50th Anniversaries: Children’s Literature Classics

50th Anniversaries

Wrinkle in Time: By Madeleine L’Engle

Wolves of Willoughby Chase: By Joan Aiken

To Kill A Mockingbird: By Harper Lee

Blogpost by Benita Strnad, Curriculum Materials Librarian,  McLure Education Library


The book world celebrated the Golden Anniversaries of three very important works of Young Adult Literature in 2012.  In February the publishing firm of Farrar Straus & Giroux threw a big 50th birthday party for “A Wrinkle in Time” by Madeleine L’Engle.  This fall Doubleday celebrated the publication of “The Wolves of Willoughby Chase” by Joan Aiken.  Here in Alabama the 50th anniversary of the coming out of “To Kill a Mockingbird” passed without much fanfare.  All three of these books were landmark publications and brought fame, if not fortune, to their authors, and hours of pleasure to millions of readers over the years.  Each of them was iconic in their own way.  If you are looking for books to give to children and young adults in your lives in the next few weeks consider giving one of these three books. 


PZ7 .L5385 Wr 1962 Education School Library – Newbery

“A Wrinkle in Time” was a book that couldn’t find a publisher because it was so different.  L’Engle was studying, what was then, the revolutionary field of quantum physics while she was taking a ten week camping trip across the U. S. with her family in 1959.  She states that she saw landscapes that were totally alien to her and combined with the material she was reading she began to imagine a who new world.  The genre of science fiction was only in its infancy when L’Engle completed the book and started sending it to publishers.  They weren’t sure how this genre was going to be accepted by the public and so were leery of the manuscript when it arrived on their desks for several reasons.  It featured a female protagonist in an area that in the early 60’s was considered a male profession, it dealt with sophisticated scientific concepts that weren’t yet widely known, it dealt with evil in a very real way, which was not part of children’s literature, making it difficult for publishers to decide if it was a book for children or adults.   As a result, the book was rejected by 26 publishers before Farrar Straus & Giroux accepted it.  The year it was published it was awarded the Newbery award from the American Library Association, an edgy and somewhat radical departure from more mainstream titles that had won past awards.  The novel has stood the test of time and is still widely read and has been in continuous print since its publication.  Eventually, L’Engle published four other books about the Murry family that are known as the Time Quintet.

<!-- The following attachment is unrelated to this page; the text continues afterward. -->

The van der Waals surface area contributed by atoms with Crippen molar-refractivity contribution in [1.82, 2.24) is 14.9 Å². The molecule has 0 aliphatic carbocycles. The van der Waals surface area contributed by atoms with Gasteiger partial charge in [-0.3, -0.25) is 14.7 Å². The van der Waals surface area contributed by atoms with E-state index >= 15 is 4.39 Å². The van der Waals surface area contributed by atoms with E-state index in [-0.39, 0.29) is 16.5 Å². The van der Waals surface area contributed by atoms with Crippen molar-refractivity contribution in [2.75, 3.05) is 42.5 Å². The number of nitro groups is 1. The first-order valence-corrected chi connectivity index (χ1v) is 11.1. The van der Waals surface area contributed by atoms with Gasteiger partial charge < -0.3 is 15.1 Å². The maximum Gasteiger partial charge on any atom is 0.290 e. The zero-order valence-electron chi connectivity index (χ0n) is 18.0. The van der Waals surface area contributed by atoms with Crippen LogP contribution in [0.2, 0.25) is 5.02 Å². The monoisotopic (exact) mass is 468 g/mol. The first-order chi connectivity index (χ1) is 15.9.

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“Wolves of Willoughby Chase” was first published in Great Britian in 1963 and subsequently in the U. S.  The author, Joan Aiken, was the daughter of famed American poet Conrad Aiken, and was born and raised in Great Britain.  Like “Wrinkle in Time” this was book that had a hard time finding a publisher.  It defies genre categorization and sometimes is classed as supernatural fiction, alternative fiction, and fantasy fiction.  When it was published it was one of the first works for children that featured alternative history and geography.  Ultimately the book was the first in a series of 12 books that have come to be known as the “Wolves Chronicles.”  These books vary in length from 150 pages to 250 pages and fit into that nitch of readers in grades 4 through 6 or 7, who are past introductory chapter books and yet might not want to read a novel of greater length than 250 pages.  With time the “Wolves of Willoughby Chase” sort of faded from the view of teachers, parents, librarians, and readers, but with the renewed interest in fantasy and series books for children the book is back in the limelight.


PS 3562 .E353 T6 Hoole Special Collections and Gorgas

2012 is the Fiftieth anniversary of the film version of the book.  The movie is readily available in Netflix if you want to watch the film, but it might be a good idea to revisit the novel during this anniversary year.   Alabamians are mostly aware of Harper Lee’s masterpiece of a civil rights novel “To Kill a Mockingbird” as it has certainly become one of the pillars of American literature and its place as a classic is assured.  The myth and legend of the book has only been enhanced by the reclusive nature of the author and the fact that no other book by her has ever been published leaving her with a perfect record in the bestseller category.  Lee was well connected in the New York publishing literati of the era and so unlike the previous mentioned titles, she did not have much of a problem finding a publisher for her book.  After it was published it was well received by the critics and became an immediate bestseller.  It also won the Pulitzer Prize in the same year.  Unlike the other two titles this one was not a children’s novel.  It was published, and remains, an adult novel.  However, it is now required reading in many high schools and so has found a place in young adult literature.


All three of these novels, once published, were successful titles, winning an immediate following and with the passing of time each of these titles has become an accepted classic in children’s and young adult literature.  With the cooling temperatures outside, it is a good time to read, or in some cases reread, these 50th Anniversary titles.  All of them can be found in McLure Library and in Gorgas Library.  There are also copies at the Tuscaloosa Public Library.  They can be purchased at either Books-A-Million or Barnes & Noble.  (They would make great stocking stuffers!)